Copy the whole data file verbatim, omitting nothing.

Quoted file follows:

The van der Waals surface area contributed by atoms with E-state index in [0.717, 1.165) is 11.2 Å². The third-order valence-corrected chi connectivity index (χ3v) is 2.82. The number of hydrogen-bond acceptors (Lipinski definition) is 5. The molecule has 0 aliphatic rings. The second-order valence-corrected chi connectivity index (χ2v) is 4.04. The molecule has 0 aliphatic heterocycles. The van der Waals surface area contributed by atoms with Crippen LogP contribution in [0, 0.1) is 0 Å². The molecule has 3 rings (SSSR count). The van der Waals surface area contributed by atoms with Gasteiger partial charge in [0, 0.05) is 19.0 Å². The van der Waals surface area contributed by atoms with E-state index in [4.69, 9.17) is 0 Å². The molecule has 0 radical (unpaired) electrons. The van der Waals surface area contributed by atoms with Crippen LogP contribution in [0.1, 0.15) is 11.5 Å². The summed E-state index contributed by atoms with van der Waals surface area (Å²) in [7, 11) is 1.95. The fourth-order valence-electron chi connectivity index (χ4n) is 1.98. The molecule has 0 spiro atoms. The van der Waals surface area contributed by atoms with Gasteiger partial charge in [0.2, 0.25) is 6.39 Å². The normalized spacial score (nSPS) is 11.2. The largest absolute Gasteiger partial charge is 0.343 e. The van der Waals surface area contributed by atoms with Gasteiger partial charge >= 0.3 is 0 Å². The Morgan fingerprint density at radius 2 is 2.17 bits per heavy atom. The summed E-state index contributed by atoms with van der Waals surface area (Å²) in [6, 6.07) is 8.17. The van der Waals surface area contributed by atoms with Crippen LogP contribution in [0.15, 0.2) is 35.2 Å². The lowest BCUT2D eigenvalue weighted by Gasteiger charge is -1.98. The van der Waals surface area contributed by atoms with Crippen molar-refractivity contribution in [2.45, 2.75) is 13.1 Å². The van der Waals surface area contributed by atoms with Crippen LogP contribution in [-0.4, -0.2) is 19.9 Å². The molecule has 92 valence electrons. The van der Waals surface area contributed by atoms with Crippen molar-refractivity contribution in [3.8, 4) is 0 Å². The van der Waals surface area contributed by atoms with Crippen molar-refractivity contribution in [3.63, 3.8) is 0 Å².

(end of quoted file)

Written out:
The van der Waals surface area contributed by atoms with E-state index in [0.717, 1.165) is 11.2 Å². The third-order valence-corrected chi connectivity index (χ3v) is 2.82. The number of hydrogen-bond acceptors (Lipinski definition) is 5. The molecule has 0 aliphatic rings. The second-order valence-corrected chi connectivity index (χ2v) is 4.04. The molecule has 0 aliphatic heterocycles. The van der Waals surface area contributed by atoms with Crippen LogP contribution in [0, 0.1) is 0 Å². The molecule has 3 rings (SSSR count). The van der Waals surface area contributed by atoms with Gasteiger partial charge in [0, 0.05) is 19.0 Å². The van der Waals surface area contributed by atoms with E-state index in [4.69, 9.17) is 0 Å². The molecule has 0 radical (unpaired) electrons. The van der Waals surface area contributed by atoms with Crippen LogP contribution in [0.1, 0.15) is 11.5 Å². The summed E-state index contributed by atoms with van der Waals surface area (Å²) in [7, 11) is 1.95. The fourth-order valence-electron chi connectivity index (χ4n) is 1.98. The molecule has 0 spiro atoms. The van der Waals surface area contributed by atoms with Gasteiger partial charge in [0.2, 0.25) is 6.39 Å². The normalized spacial score (nSPS) is 11.2. The largest absolute Gasteiger partial charge is 0.343 e. The van der Waals surface area contributed by atoms with Gasteiger partial charge >= 0.3 is 0 Å². The Morgan fingerprint density at radius 2 is 2.17 bits per heavy atom. The summed E-state index contributed by atoms with van der Waals surface area (Å²) in [6, 6.07) is 8.17. The van der Waals surface area contributed by atoms with Crippen LogP contribution in [0.15, 0.2) is 35.2 Å². The lowest BCUT2D eigenvalue weighted by Gasteiger charge is -1.98. The van der Waals surface area contributed by atoms with Crippen molar-refractivity contribution in [2.45, 2.75) is 13.1 Å². The van der Waals surface area contributed by atoms with Crippen LogP contribution in [-0.4, -0.2) is 19.9 Å². The molecule has 92 valence electrons. The van der Waals surface area contributed by atoms with Crippen molar-refractivity contribution in [3.8, 4) is 0 Å². The van der Waals surface area contributed by atoms with Crippen molar-refractivity contribution in [3.63, 3.8) is 0 Å².